- Apotex to Supreme Court: Review BPCIA 180-Day Notice Requirement
- September 29, 2016 | Authors: Matthew D. Show; Thomas H. Wintner
- Law Firm: Mintz, Levin, Cohn, Ferris, Glovsky and Popeo, P.C. - Boston Office
- On September 9, 2016, Apotex Inc. filed a petition for writ of certiorari in the U.S. Supreme Court seeking review of the Federal Circuit’s decision in Amgen Inc. v. Apotex Inc., Case No. 2016-1308. This case involves Apotex’s proposed filgrastim product, which is a biosimilar version of Amgen’s Neulasta®. At issue is whether the 180-day “Notice of Commercial Marketing” period provided by 42 U.S.C. § 262(l)(8)(A) of the BPCIA is always mandatory, and whether the Federal Circuit’s decision improperly extended the 12-year exclusivity period for reference product sponsors from 12 to 12 ½ years by holding that a biosimilar applicant cannot give effective Notice of Commercial Marketing for its biosimilar product until after it receives FDA license approval.
As previously discussed on this blog, the Federal Circuit held in Amgen Inc. v. Apotex Inc. that even though Apotex participated in the “information exchange” (a.k.a. the “patent dance”) envisioned by § 262(l) of the BPCIA, the statute’s “requirement of 180 days’ post-licensure notice before commercial marketing ... is a mandatory one enforceable by injunction.”
The Federal Circuit’s decision in Apotex was consistent with its previous holding in Amgen Inc. v. Sandoz Inc., which similarly held that the 180-day notice period was required by the language of the statute. The facts of that case, however, differed from those of Amgen v. Apotex in that Sandoz deliberately chose not to participate in the information exchange intended under § 262(l).
In its petition for certiorari, Apotex argues that the Federal Circuit misread the text of BPCIA, thereby frustrating Congress’s intent to balance innovation with cost-saving competition from approved biosimilar products. According to Apotex, the Federal Circuit has, in effect, “functionally extended the 12-year exclusivity period by an extra six months,” thereby disrupting Congress’s carefully crafted balance by “put[ting] a thumb on the scale in favor of the reference product sponsors.” According to Apotex, the fact that they engaged in the disclosures set forth in § 262(l) of the BPCIA means that the Notice of Commercial Marketing provision under § 262(l)(8)(A) effectively “serves no purpose.” Because Apotex provided Amgen with a pre-licensure notice of commercial marketing, thereby informing Amgen of its intentions with respect to the biosimilar product, Apotex contends that Amgen had all in information it needed with respect to defense of its patent rights. Therefore, Apotex concludes that the Federal Circuit’s concerns regarding “a race to court” and “hurried motion practice” that the 180-day period was designed to alleviate are misplaced.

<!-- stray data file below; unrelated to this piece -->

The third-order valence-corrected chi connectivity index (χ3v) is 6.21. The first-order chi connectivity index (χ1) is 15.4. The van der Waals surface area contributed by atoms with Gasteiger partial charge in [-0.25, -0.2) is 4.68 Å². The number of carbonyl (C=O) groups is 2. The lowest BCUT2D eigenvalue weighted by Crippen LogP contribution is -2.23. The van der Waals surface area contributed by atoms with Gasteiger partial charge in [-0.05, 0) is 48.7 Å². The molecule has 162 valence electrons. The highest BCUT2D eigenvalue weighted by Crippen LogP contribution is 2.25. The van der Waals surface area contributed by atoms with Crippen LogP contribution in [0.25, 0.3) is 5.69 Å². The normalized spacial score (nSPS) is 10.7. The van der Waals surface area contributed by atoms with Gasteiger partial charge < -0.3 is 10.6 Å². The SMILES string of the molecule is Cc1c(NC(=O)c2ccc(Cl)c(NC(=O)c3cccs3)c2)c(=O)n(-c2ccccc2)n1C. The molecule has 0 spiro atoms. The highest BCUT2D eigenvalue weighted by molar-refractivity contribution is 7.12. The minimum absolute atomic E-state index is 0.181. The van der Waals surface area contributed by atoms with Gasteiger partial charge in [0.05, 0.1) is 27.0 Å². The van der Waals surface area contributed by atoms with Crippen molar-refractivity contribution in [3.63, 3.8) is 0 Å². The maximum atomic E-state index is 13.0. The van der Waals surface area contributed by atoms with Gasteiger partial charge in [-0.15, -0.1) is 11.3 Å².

Apotex urges the Court to grant the petition in this case as well as the related petition for certiorari filed in Amgen Inc. v. Sandoz Inc. With respect to the Sandoz petition, the High Court has asked the U.S. Solicitor General to provide comments regarding whether the petition should be granted.
A decision on the petitions in both the Sandoz and Apotex cases could come as early as the end of this year, but more likely will come in early to mid-2017.